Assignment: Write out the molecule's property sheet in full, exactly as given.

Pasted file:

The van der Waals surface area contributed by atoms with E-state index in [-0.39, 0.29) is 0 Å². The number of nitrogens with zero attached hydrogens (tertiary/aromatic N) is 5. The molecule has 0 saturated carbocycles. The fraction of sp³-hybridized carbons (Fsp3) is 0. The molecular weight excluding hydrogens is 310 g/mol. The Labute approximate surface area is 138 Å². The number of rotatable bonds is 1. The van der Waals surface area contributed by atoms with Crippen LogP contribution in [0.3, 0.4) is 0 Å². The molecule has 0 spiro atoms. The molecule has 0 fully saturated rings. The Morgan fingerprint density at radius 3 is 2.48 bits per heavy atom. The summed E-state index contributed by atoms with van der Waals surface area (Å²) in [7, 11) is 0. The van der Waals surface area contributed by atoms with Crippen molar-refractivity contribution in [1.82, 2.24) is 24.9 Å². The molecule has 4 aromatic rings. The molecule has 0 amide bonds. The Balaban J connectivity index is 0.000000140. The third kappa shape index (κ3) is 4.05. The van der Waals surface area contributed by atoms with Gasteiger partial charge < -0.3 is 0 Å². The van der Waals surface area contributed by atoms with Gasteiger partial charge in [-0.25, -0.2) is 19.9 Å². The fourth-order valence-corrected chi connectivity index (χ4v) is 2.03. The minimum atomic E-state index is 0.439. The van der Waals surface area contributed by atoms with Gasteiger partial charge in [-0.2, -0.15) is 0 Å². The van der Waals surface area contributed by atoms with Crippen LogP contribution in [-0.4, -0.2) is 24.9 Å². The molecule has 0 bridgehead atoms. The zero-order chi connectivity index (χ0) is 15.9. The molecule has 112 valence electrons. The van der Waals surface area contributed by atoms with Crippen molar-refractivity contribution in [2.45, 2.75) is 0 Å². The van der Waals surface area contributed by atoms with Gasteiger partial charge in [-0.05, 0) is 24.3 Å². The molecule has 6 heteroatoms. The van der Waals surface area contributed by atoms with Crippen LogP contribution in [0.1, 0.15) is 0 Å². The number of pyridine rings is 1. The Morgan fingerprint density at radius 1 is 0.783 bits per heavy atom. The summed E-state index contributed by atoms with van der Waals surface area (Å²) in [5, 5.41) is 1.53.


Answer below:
The van der Waals surface area contributed by atoms with E-state index in [-0.39, 0.29) is 0 Å². The number of nitrogens with zero attached hydrogens (tertiary/aromatic N) is 5. The molecule has 0 saturated carbocycles. The fraction of sp³-hybridized carbons (Fsp3) is 0. The molecular weight excluding hydrogens is 310 g/mol. The Labute approximate surface area is 138 Å². The number of rotatable bonds is 1. The van der Waals surface area contributed by atoms with Crippen LogP contribution in [0.3, 0.4) is 0 Å². The molecule has 0 spiro atoms. The molecule has 0 fully saturated rings. The Morgan fingerprint density at radius 3 is 2.48 bits per heavy atom. The summed E-state index contributed by atoms with van der Waals surface area (Å²) in [7, 11) is 0. The van der Waals surface area contributed by atoms with Crippen molar-refractivity contribution in [1.82, 2.24) is 24.9 Å². The molecule has 4 aromatic rings. The molecule has 0 amide bonds. The Balaban J connectivity index is 0.000000140. The third kappa shape index (κ3) is 4.05. The van der Waals surface area contributed by atoms with Gasteiger partial charge < -0.3 is 0 Å². The van der Waals surface area contributed by atoms with Gasteiger partial charge in [-0.25, -0.2) is 19.9 Å². The fourth-order valence-corrected chi connectivity index (χ4v) is 2.03. The minimum atomic E-state index is 0.439. The van der Waals surface area contributed by atoms with Gasteiger partial charge in [-0.2, -0.15) is 0 Å². The van der Waals surface area contributed by atoms with Crippen LogP contribution in [-0.4, -0.2) is 24.9 Å². The molecule has 0 bridgehead atoms. The zero-order chi connectivity index (χ0) is 15.9. The molecule has 112 valence electrons. The van der Waals surface area contributed by atoms with Crippen molar-refractivity contribution in [2.45, 2.75) is 0 Å². The van der Waals surface area contributed by atoms with Gasteiger partial charge in [-0.05, 0) is 24.3 Å². The molecule has 6 heteroatoms. The van der Waals surface area contributed by atoms with Crippen LogP contribution in [0.1, 0.15) is 0 Å². The number of pyridine rings is 1. The Morgan fingerprint density at radius 1 is 0.783 bits per heavy atom. The summed E-state index contributed by atoms with van der Waals surface area (Å²) in [5, 5.41) is 1.53.